Samson reeled from the suddenty of my inquisition. “Mochada?” I reaffirmed that he had heard me correctly. “If memory serves correctly, it's a simple fishing village.”

“If he knew of the one in the mine, then I’m willing to bet that he knows of another wyvern there. But even if that were the case, it was only a stroke of luck that we made it back here alive. I’m not so willing to throw caution to the wind a second time.”

Samson's usual positive attitude was now vacant. “I understand your unrest, but the severity of the situation demands our attention.”

“So we’re to march to Mochada on a whim and nothing else?” Cordella chimed, now echoing my own uncertainty.

“Be it definite or a faint hope, it’s as good a place to start as any.” He selected his words carefully before saying any more. “I have no greater control over the two of you, your actions are yours alone and if my lies have curbed your pursuit of ‘the greater truth’ you spoke of, Kaiser, I can do nothing about it. Whatever the case, I hope you both find whatever you’re in pursuit of. That said, this will likely be the last time we speak for quite some time.”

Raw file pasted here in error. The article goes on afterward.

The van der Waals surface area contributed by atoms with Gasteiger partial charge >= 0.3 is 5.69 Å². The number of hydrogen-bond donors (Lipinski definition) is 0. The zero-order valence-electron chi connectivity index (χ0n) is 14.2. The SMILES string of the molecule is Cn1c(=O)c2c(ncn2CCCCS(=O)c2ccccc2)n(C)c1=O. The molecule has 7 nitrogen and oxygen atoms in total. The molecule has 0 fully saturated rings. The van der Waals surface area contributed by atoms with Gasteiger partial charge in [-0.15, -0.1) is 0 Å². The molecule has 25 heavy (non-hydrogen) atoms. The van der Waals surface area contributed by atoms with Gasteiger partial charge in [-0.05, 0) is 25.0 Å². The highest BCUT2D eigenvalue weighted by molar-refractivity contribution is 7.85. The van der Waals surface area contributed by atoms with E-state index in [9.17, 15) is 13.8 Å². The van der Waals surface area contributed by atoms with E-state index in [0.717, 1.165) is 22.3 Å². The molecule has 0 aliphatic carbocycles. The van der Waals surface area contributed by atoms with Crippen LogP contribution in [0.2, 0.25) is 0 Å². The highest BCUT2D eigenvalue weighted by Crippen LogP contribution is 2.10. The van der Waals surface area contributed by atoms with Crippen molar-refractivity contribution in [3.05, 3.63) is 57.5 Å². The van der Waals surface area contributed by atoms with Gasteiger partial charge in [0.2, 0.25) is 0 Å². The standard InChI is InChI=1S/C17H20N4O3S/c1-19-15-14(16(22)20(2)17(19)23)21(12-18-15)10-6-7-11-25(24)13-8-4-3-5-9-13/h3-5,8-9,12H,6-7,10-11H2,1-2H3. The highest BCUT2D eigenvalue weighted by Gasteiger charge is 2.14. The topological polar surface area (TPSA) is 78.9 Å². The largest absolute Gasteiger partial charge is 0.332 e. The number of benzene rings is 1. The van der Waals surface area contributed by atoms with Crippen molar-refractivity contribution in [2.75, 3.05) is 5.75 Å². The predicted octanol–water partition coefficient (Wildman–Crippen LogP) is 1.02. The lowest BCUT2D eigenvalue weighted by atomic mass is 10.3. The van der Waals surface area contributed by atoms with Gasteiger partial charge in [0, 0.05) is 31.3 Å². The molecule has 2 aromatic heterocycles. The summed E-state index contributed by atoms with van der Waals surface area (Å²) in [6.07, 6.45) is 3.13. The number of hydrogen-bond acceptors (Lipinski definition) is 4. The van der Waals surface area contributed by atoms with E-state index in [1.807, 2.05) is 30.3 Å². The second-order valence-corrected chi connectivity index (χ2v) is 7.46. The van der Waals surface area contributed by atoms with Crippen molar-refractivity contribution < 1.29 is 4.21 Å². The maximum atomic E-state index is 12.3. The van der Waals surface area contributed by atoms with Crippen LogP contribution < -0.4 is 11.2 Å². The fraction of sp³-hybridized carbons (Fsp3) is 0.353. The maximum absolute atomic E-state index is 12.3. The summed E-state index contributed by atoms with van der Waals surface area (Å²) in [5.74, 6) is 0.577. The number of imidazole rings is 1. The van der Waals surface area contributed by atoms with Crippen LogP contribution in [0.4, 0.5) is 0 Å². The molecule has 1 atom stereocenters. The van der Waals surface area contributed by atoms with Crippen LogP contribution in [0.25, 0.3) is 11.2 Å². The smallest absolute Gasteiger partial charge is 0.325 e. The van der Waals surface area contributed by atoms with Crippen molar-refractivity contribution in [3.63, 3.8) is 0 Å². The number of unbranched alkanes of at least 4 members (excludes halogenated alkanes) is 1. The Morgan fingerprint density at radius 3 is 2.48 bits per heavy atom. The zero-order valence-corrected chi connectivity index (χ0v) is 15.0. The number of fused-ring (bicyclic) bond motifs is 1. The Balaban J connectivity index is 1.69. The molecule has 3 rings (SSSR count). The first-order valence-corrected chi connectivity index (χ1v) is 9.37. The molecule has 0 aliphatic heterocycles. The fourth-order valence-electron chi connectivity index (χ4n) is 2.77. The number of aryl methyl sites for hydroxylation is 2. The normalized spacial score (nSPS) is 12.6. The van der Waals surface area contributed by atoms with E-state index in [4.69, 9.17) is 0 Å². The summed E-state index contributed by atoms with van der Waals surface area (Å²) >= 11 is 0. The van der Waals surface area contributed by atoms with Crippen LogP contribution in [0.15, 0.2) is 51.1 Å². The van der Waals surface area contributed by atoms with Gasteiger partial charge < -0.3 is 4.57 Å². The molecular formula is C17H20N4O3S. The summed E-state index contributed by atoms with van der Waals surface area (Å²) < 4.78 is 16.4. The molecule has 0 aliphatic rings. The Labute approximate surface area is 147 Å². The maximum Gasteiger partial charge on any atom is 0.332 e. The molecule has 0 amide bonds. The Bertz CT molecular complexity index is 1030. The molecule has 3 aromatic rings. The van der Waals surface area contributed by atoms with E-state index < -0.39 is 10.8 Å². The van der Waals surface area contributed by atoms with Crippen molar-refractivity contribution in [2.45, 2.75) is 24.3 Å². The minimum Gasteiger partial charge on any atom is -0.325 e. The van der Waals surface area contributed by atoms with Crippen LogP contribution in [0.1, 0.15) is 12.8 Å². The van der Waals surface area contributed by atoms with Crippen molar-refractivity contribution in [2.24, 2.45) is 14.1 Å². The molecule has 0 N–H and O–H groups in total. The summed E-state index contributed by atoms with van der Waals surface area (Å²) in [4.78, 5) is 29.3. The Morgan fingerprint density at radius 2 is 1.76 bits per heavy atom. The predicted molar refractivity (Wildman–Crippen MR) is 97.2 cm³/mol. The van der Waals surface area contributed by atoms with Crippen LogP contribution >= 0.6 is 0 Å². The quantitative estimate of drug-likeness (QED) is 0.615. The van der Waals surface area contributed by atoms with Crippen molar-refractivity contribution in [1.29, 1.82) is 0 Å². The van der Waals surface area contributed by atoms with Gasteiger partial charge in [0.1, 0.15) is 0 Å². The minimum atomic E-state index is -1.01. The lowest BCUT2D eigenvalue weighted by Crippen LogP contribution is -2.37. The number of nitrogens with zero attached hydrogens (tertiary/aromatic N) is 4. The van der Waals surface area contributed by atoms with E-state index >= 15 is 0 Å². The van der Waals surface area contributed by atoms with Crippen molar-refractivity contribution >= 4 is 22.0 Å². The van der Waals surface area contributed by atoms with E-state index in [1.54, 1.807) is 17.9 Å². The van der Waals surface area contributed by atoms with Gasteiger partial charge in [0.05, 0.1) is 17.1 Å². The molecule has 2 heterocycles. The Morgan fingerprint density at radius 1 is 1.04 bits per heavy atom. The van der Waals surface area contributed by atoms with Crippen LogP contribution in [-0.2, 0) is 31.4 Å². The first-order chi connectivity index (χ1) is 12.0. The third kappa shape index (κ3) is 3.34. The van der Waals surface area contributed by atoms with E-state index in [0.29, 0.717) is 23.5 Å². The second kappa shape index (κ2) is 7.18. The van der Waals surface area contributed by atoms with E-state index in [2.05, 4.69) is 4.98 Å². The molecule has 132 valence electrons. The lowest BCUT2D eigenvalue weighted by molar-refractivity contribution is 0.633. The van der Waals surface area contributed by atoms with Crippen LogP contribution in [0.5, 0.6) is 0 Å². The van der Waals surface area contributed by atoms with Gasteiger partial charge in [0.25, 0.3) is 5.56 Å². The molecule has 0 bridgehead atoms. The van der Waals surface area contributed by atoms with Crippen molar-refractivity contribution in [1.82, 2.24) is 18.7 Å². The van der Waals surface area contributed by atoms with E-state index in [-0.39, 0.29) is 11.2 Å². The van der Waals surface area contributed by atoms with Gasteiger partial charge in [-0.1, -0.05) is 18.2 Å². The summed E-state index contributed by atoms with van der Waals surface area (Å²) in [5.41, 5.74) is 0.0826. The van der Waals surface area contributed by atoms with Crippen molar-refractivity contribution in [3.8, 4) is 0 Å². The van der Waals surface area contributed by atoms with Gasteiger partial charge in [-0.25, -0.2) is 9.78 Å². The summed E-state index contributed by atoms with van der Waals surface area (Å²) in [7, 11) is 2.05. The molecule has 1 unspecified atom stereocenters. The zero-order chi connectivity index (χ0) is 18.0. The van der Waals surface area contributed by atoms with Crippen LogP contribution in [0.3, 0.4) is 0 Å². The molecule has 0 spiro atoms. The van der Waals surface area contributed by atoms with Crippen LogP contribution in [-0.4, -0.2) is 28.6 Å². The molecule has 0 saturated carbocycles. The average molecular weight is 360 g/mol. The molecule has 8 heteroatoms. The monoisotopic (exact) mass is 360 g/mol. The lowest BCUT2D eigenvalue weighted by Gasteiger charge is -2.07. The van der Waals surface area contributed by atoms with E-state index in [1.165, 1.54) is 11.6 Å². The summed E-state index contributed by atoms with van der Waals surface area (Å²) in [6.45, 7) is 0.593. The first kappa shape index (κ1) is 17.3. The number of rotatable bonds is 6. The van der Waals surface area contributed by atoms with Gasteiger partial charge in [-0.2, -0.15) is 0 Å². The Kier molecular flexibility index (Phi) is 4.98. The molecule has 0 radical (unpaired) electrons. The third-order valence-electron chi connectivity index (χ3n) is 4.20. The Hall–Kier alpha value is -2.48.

With no prior connection to Samson, my feelings were reserved, whereas Cordella had become dour. Soon thereafter we exchanged our final goodbyes and walked into the open village, just the two of us. It was a lot we had been told, and being pushed back into the world was akin to being plunged into an icy river after a long summer.

When we had put greater distance between us and the looming tower, I met her still glistening eyes. “This is where we part ways then? Unless we-”


“This,” I pointed back with my thumb as indication, “is not something I wish to be a part of. We, you, came within a hairs reach of death’s embrace, and I’d rather not come so close again.”

She took an accusatory tone, “So you’d turn your back on the world, the lives of countless people, to keep your own heart beating?”

“On the world that already turned its collar to me?”

“And on me?” she asked with a cold expression, “Because I’m going to Mochada regardless of your childish spite. I understand your frustration, but to let the whole world burn because of one man? Don't be so selfish.”